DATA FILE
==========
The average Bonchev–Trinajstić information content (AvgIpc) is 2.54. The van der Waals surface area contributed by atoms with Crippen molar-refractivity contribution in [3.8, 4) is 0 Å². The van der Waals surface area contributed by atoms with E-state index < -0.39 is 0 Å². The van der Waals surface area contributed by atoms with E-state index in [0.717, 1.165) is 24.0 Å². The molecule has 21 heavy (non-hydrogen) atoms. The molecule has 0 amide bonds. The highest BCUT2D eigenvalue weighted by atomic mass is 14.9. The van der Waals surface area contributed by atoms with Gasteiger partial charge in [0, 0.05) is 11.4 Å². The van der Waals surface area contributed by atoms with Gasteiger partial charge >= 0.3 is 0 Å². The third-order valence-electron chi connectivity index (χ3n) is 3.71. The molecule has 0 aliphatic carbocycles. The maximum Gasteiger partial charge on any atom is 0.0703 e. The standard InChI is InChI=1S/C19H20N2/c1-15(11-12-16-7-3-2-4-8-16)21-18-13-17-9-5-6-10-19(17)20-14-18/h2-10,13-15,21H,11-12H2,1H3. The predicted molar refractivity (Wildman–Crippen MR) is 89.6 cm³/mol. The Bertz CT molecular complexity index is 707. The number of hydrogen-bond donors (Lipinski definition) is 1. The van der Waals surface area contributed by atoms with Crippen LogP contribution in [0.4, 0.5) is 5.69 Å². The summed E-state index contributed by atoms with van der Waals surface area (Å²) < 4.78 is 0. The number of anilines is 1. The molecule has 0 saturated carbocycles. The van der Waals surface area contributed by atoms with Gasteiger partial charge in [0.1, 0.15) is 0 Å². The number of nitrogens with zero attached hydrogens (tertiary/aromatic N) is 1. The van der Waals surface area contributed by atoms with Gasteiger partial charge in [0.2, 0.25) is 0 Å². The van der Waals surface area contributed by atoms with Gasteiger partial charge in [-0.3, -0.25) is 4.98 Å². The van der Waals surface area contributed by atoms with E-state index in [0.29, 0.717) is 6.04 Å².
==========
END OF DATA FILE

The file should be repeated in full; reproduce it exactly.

The average Bonchev–Trinajstić information content (AvgIpc) is 2.54. The van der Waals surface area contributed by atoms with Crippen molar-refractivity contribution in [3.8, 4) is 0 Å². The van der Waals surface area contributed by atoms with E-state index < -0.39 is 0 Å². The van der Waals surface area contributed by atoms with E-state index in [0.717, 1.165) is 24.0 Å². The molecule has 21 heavy (non-hydrogen) atoms. The molecule has 0 amide bonds. The highest BCUT2D eigenvalue weighted by atomic mass is 14.9. The van der Waals surface area contributed by atoms with Gasteiger partial charge in [0, 0.05) is 11.4 Å². The van der Waals surface area contributed by atoms with Gasteiger partial charge >= 0.3 is 0 Å². The third-order valence-electron chi connectivity index (χ3n) is 3.71. The molecule has 0 aliphatic carbocycles. The maximum Gasteiger partial charge on any atom is 0.0703 e. The standard InChI is InChI=1S/C19H20N2/c1-15(11-12-16-7-3-2-4-8-16)21-18-13-17-9-5-6-10-19(17)20-14-18/h2-10,13-15,21H,11-12H2,1H3. The predicted molar refractivity (Wildman–Crippen MR) is 89.6 cm³/mol. The Bertz CT molecular complexity index is 707. The number of hydrogen-bond donors (Lipinski definition) is 1. The van der Waals surface area contributed by atoms with Crippen LogP contribution in [0.4, 0.5) is 5.69 Å². The summed E-state index contributed by atoms with van der Waals surface area (Å²) < 4.78 is 0. The number of anilines is 1. The molecule has 0 saturated carbocycles. The van der Waals surface area contributed by atoms with Gasteiger partial charge in [0.1, 0.15) is 0 Å². The number of nitrogens with zero attached hydrogens (tertiary/aromatic N) is 1. The van der Waals surface area contributed by atoms with Gasteiger partial charge in [0.2, 0.25) is 0 Å². The van der Waals surface area contributed by atoms with Gasteiger partial charge in [-0.3, -0.25) is 4.98 Å². The van der Waals surface area contributed by atoms with E-state index in [0.29, 0.717) is 6.04 Å².